);

At first glance, this code may seem concise and easy to read. It calculates the average score of each student, checks if they passed based on a certain threshold, and displays the results.

However, upon closer inspection, the code can be difficult to follow. The use of arrow functions and ternary operators can make it difficult to determine what each function does and how they are connected. Additionally, the lack of comments and descriptive variable names can make it challenging to understand the purpose of each line of code.

In this case, writing more code by using more descriptive function names, comments, and breaking the code into smaller, more manageable functions can improve readability and understanding.

Here is an example of how the code could be refactored to be more readable:

function calculateAverageScore(scores) {
const sumOfScores = scores.reduce((total, score) => total + score, 0);
const averageScore = sumOfScores / scores.length;
return averageScore;
}

function didStudentPass(scores, passThreshold) {
const averageScore = calculateAverageScore(scores);
const hasPassed = averageScore >= passThreshold;
return hasPassed;
}

function displayStudentResults(studentName, scores, passThreshold) {
const hasPassed = didStudentPass(scores, passThreshold);
const passStatus = hasPassed ? "PASS" : "FAIL";

console.log(`${studentName}: ${passStatus}`);
}

const students = [
{ name: "John", scores: [90, 80, 70] },
{ name: "Sarah", scores: [60, 70, 80] },
{ name: "Mike", scores: [50, 60, 70] },
];

const passThreshold = 60;

students.forEach((student) =>
displayStudentResults(student.name, student.scores, passThreshold)
);

In this refactored code, the functions are more descriptive and have more meaningful names, making it easier to understand what they do. The calculateAverageScore function now has a clearer name, and its inner workings are broken down into multiple steps with meaningful variable names. Similarly, the didStudentPass function has a more descriptive name and returns a boolean value indicating if the student passed or not.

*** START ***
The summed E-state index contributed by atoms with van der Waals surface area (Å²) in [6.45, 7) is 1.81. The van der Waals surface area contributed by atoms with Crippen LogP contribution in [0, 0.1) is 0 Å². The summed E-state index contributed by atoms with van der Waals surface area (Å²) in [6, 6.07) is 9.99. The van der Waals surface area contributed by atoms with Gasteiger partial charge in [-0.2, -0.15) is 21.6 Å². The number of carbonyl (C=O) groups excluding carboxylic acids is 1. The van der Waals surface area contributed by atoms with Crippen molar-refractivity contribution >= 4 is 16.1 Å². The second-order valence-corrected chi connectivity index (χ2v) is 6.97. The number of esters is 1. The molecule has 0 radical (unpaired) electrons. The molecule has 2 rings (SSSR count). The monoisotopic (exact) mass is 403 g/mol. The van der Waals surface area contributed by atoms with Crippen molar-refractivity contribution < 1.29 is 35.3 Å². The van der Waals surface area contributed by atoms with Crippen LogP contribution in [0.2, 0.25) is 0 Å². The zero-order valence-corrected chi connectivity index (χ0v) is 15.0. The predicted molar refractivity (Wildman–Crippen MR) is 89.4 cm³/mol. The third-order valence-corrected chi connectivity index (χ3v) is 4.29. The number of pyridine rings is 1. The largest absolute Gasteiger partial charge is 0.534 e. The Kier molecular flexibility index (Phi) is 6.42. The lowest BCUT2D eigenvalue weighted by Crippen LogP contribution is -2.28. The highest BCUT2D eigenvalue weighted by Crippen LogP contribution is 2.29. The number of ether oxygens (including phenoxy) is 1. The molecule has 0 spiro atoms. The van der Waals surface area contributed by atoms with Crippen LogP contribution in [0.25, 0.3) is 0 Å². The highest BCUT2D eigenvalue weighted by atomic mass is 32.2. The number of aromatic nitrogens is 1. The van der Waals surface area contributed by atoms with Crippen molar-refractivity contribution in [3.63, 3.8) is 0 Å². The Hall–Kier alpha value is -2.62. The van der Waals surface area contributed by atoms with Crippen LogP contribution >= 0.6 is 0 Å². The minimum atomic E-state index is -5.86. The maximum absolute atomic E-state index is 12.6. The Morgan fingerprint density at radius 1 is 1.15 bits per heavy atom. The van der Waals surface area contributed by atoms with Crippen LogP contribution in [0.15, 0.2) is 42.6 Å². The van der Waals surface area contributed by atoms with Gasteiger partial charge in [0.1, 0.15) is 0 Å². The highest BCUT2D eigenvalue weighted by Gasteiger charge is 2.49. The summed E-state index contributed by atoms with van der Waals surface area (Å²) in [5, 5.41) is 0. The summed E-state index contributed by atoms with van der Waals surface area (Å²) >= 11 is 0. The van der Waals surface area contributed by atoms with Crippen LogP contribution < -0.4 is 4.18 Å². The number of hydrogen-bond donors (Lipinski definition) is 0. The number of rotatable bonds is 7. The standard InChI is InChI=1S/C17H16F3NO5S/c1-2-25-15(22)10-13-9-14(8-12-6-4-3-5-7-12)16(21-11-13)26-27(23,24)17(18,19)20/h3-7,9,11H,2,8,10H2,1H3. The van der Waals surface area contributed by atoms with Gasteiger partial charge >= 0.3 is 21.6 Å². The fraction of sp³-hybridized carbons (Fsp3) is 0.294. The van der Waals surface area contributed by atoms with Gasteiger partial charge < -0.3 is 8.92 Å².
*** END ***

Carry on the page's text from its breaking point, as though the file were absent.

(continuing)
The displayStudentResults function now calls the didStudentPass function, making it more readable and easier to understand. Lastly, the variable name passStatus has been renamed to status to be more general, which could be useful in case the code needs to be extended later.

Overall, these small changes can significantly improve the readability and maintainability of the code.

Conclusion

In conclusion, code readability is an essential aspect of programming that affects the quality and maintainability of software projects. Readable code is easy to understand and modify, reducing the time and effort required for debugging and updating code. It also improves collaboration among team members, making it easier for others to understand the code and contribute to the project.

To improve code readability, developers should follow established coding conventions and best practices, such as using meaningful variable names, writing clear comments, and organizing code into logical structures. Additionally, tools such as code linters and style checkers can be used to enforce coding standards and identify potential readability issues.

Overall, prioritising code readability can lead to more efficient and effective programming, resulting in higher-quality software projects that are easier to maintain and evolve over time.

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Sumit Saha

A Full Stack Web Application Developer from Bangladesh 🇧🇩 & a Programming Content Creator. Spend most of time coding outstanding projects or creating contents